I Want Your Input for Season 3 of How To Citizen

Also: Climate Change, Residential Schools, and more Climate Change!

I finally read The Uninhabitable Earth by David Wallace-Wells. It’s a nonfiction climate book that organizes the best research and projections about the impact of climate change into a horrific and compelling narrative. Yet there’s somehow hope in it. There’s a lot of information in this book, but what stands out most to me is the social, economic, cultural, and political analysis embedded within. I’ve read lots of climate data and reports, and what I’ve seen less of is how these impacts come together to change our society.

We are in for a hell of a ride, and it’s only just begun. We are past the point of needing to build sympathy for polar bears; we need to start worrying about our own water and food supplies. Also fire. Also pandemics.

The most unjust implication in the book is that the European colonial mindset that triggered our extractive and carbon-unleashing orgy by pillaging the land and its people will create even more climate suffering among those same peoples generations later. It’s like a form of re-colonialism, and I’m just starting to wrap my head around it

This is why the calls for climate justice are so urgent. More on this topic later—but not too much later because we don’t have much time!

A special note to How to Citizen listeners:

Thanks for joining us on our quest to find new ways to citizen through our economy in Season 2. We did it! We fixed the economy (or at least laid out the instruction manual). For Season 3, we are taking on technology and how it affects our ability to citizen.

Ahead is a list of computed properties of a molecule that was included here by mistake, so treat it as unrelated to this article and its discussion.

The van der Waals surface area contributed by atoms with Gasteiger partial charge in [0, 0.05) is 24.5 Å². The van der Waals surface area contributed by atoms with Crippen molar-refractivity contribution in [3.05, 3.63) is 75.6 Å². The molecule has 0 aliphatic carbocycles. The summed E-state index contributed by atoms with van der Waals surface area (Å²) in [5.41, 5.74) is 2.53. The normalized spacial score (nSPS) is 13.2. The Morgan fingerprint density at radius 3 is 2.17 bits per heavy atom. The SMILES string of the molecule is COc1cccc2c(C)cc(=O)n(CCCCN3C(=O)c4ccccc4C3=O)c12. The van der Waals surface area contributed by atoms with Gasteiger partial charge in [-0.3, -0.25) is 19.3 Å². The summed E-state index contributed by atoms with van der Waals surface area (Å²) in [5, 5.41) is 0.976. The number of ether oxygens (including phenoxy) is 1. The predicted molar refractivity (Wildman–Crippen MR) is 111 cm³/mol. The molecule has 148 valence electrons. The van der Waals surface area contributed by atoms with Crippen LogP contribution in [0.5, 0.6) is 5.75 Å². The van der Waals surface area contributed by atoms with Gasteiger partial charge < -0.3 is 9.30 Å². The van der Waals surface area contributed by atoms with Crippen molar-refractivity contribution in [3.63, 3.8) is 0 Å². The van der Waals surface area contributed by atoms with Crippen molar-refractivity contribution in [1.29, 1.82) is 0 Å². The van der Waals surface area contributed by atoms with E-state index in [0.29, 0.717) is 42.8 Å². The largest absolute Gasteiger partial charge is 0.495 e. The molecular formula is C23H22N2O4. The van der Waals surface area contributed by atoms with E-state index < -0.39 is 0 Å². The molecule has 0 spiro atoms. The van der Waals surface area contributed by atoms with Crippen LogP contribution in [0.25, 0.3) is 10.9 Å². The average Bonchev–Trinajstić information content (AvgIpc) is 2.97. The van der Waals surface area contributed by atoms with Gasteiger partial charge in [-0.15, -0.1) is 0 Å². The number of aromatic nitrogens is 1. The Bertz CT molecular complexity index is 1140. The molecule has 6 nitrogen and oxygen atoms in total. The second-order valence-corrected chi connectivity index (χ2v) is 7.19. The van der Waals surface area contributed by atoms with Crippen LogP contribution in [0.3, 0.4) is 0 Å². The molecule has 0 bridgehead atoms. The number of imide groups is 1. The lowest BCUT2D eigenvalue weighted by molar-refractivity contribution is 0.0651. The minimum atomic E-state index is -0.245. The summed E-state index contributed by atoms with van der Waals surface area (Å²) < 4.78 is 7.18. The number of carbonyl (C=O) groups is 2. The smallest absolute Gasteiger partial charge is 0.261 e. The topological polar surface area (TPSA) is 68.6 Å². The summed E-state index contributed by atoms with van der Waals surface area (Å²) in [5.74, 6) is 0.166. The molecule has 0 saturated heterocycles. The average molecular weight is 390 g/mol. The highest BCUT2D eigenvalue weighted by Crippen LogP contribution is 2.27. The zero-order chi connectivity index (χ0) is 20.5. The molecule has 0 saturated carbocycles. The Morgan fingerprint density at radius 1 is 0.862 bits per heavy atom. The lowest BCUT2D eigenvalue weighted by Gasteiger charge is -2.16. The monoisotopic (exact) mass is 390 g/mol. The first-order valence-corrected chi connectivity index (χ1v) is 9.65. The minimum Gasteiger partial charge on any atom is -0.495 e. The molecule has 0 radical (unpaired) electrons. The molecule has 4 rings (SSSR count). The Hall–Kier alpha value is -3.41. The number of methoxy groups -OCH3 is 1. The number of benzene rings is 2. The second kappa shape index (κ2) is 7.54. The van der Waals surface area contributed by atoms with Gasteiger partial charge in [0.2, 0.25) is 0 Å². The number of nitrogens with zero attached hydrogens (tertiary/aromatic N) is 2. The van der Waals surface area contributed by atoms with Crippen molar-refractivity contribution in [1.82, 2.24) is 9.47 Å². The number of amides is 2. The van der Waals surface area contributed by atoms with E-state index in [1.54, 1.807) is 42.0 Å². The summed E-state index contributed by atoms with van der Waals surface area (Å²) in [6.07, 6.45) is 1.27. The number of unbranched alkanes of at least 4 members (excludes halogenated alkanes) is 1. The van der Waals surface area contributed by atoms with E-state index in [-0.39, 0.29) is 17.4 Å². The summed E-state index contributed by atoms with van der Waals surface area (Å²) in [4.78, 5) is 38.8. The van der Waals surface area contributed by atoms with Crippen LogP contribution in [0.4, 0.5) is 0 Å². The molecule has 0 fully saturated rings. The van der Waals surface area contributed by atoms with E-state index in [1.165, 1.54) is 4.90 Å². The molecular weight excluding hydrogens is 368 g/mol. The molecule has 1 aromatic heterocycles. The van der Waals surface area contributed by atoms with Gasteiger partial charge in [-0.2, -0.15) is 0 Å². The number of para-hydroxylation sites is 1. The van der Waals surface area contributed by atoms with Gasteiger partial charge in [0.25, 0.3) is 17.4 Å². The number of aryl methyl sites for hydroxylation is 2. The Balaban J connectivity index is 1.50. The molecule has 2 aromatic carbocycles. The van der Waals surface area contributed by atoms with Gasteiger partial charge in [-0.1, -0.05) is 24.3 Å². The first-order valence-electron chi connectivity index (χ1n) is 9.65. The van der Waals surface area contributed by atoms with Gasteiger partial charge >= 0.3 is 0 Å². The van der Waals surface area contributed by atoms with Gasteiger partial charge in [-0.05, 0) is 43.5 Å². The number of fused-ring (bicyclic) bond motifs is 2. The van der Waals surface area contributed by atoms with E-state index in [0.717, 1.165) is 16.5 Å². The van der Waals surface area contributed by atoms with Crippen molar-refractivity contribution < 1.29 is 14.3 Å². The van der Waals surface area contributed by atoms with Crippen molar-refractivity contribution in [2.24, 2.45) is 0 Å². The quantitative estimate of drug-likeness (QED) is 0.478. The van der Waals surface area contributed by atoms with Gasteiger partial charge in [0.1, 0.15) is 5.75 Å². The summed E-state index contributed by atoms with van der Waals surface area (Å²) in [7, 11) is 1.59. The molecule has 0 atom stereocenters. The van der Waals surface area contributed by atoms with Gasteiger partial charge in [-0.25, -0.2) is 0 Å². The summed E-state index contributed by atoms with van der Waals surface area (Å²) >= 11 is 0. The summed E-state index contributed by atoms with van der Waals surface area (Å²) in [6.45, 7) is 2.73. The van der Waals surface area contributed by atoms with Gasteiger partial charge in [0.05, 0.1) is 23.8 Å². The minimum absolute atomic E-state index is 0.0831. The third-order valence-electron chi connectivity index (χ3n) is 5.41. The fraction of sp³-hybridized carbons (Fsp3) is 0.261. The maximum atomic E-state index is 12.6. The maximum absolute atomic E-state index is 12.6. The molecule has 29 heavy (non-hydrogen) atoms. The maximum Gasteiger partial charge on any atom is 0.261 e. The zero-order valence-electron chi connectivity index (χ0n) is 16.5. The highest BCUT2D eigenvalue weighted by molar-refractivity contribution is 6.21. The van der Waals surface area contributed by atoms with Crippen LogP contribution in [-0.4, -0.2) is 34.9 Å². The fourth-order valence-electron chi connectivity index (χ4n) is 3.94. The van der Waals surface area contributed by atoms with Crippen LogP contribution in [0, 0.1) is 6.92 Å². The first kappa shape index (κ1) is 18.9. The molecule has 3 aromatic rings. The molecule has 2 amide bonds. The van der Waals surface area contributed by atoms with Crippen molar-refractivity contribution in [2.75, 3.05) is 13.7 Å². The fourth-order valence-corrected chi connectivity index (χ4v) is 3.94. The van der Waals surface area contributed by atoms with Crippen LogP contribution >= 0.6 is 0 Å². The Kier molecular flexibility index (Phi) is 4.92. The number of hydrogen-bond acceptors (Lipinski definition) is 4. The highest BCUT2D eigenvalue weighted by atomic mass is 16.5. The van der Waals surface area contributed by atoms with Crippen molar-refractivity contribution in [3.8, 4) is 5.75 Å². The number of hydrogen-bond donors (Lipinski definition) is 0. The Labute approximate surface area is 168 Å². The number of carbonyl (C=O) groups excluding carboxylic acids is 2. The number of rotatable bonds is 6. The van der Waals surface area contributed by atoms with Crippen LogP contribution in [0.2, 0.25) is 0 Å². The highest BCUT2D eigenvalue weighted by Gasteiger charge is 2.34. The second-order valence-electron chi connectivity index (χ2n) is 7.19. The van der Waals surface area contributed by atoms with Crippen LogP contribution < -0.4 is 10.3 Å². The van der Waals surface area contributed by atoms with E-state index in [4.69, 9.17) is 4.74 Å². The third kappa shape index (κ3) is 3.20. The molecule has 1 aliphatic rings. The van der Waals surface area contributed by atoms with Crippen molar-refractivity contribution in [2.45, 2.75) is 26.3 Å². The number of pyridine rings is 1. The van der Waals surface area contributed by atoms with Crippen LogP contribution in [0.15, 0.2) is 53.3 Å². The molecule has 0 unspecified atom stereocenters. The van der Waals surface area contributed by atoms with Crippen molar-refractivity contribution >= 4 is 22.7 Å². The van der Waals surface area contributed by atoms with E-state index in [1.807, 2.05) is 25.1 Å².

This time, we want to answer the question: How can we empower ourselves to use technology, instead of it using us? 

But first, we want to hear from you!

Please take this very brief survey!

We’d love to know what kind of topics related to technology and citizenship that you’d want to hear about in Season 3. 

In the survey, you can leave a direct audio or video message for me, or share a personal story about how tech has impacted you in your role as a citizen for this next season. 

Are there experts or new voices you want to recommend? We’re looking for people who are doing things like helping us:

  • participate better in self-governing by building consensus or making decisions together; 

  • humanize and understand each other;

  • exercise our voice and agency on public issues or within our communities; or

  • collaborate for our collective benefit.

Click HERE to answer our brief Season 3 suggestion survey. 

We might even put you in an episode! We can’t wait to see what you have to share and thanks for collaborating with us!

And now, the links you’ve been waiting for.

Remote Work Is Destroying the World’s Most Remote Destinations (Business Insider)

Even if every company doesn’t go fully remote, modest growth in remote work in vacation locales is enough to further destabilize delicate ecosystems around the world. Just picture the beautiful cenotes of Tulum polluted with poop much like the remote public lands already polluted by influencers.

Boardroom diversity pays off (Axios)

This is a short, simple read. The less old, white, and male a company’s board is, the better it seems to perform. Inclusion: do it for the money. That’s the sales pitch.  

A century of trauma at U.S. boarding schools for Native American children (National Geographic)

I’ve been reading and listening to stories from our Canadian neighbors about the discovery of mass child graves at so-called “residential schools.” First, we stole the land; then we stole the children. I say “we” because what happened in Canada was partially inspired by our own devilry here in the United States.  

A Battle Between a Great City and a Great Lake (The New York Times)

I’ll say it again: I’ve just finished reading The Uninhabitable Earth: Life After Warming by David Wallace-Wells, so I’m all out of climate patience. This feature about Chicago’s precarious position on Lake Michigan should serve as a reminder that nowhere is truly “safe” from the effects of the climate crisis. 

Video time!

Isaac Asimov’s Foundation series was an essential story from my childhood, up there with Stephen King’s Dark Tower Series and Orson Scott Card’s Ender series. My fingers and toes are crossed that they get this TV adaptation right!